The letter, attributed to former Iranian Vice-President Muhammad Ali Abtahi, promoted migration of the Arab population to the northern provinces of the country.

The document resulted in clashes between police and ethnic Arabs in the provincial capital of Ahwaz.

Several state buildings, including banks, and police cars were damaged and at least three people were injured, according to the official Islamic Republic News Agency (Irna).

But Iranian government spokesman Abd Allah Ramezanzadeh said on Sunday that the letter was forged and aimed at provoking ethnic tensions.

"President Muhammad Khatami had ordered the Intelligence Ministry and the Supreme National Security Council to identify those behind the unrest," Ramezanzadeh said.

"Due to the special investigations carried out by the presidential office, it has become clear there exists no letter with such a content," he said.

"Furthermore, the content of the letter does not comply with any political principles of the Islamic Republic and it is merely aimed at inciting Iranian ethnic groups," he added.

Opposition view

However, the London-based Popular Democratic Front of Ahwazi Arabs in Iran told Aljazeera.net on Sunday that there was no way the letter was forged.

Ahwazi Arabs are seeking
independence from Iran

"They are just trying to get out of the hole they have dug themselves into," said the front's co-ordinator and official spokesman Mahmud Ahmad al-Ahwazi, referring to the government.

"It is not as if this was the first letter. Letters addressing the forced migration of Ahwazi Arabs are over a decade old.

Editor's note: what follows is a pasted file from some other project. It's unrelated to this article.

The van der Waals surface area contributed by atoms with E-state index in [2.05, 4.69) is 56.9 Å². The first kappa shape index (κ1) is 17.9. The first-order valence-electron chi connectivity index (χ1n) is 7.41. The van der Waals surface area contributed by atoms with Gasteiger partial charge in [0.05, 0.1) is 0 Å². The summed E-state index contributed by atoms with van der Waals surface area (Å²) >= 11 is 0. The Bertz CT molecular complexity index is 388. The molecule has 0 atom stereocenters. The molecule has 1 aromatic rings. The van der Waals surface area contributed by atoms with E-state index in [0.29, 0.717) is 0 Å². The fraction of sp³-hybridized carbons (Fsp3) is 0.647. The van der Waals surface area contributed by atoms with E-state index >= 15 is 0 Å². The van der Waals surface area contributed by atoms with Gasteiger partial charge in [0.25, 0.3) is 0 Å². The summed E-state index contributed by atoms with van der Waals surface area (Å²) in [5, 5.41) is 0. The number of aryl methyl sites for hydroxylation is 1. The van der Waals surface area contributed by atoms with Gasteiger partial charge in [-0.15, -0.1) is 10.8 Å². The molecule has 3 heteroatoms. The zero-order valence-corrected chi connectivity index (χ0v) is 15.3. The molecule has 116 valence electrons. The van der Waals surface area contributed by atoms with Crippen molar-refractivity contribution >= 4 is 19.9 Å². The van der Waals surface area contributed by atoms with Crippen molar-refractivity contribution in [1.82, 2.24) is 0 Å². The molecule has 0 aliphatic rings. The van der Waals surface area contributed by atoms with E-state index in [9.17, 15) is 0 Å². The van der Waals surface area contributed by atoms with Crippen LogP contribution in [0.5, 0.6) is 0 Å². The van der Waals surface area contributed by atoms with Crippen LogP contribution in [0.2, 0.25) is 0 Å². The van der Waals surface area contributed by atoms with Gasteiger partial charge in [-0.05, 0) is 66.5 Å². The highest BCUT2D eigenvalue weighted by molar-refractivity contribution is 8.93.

"And Abtahi himself even campaigned for election on the anti-Arab platform - telling local Iranians that Ahwazis would be prevented from buying land within 20km of the border."

The group added that the violence on Friday resulted in the deaths of three Ahwazi Arabs, 26 seriously injured and more than 300 arrested.

Abtahi's reaction

Abtahi denied having written such a letter, saying on his website that anyone who read the letter would realise that such a decision could not be implemented in Iran.

"Letters addressing the forced migration of Ahwazi Arabs are over a decade old. And Abtahi himself even campaigned for election on the anti-Arab platform - telling local Iranians that Ahwazis would be prevented from buying land within 20km of the border"

Mahmud Ahmad al-Ahwazi,
Popular Democratic Front of Ahwazi Arabs in Iran

"I have never had the prerogative to order a change of demographic composition," Abtani said.

Governor of Khuzestan province Fath Allah Moin called on residents to remain "vigilant against divisive plots".

"The aim of the distributors of this forged letter is to disrupt the existing solidarity among peoples of the province through creating disunity and division and instigating public opinion," Moin added.

'Foreign plot'

Qudrat Allah Dehqan, an official at the provincial governor's office, was quoted as saying the area had returned to calm and the police had brought the situation under control.

Dehqan said the government was investigating whether foreign agents had been behind the incident or oponments of the Islamic revolution.

"We are trying to convince ethnic Arabs of Ahvaz that those who want to perturb unity among Arabs and non-Arabs through their evil and antagonistic acts definitely are not friends of the revolution," he said.

In the Farsi language, the troubled region is referred to as Ahvaz, whereas in Arabic it is Ahwaz.

There are about 2 million ethnic Arabs in Iran, most of them living in Khuzestan, a province that accounts for almost 90% of Iran's proven oil reserve.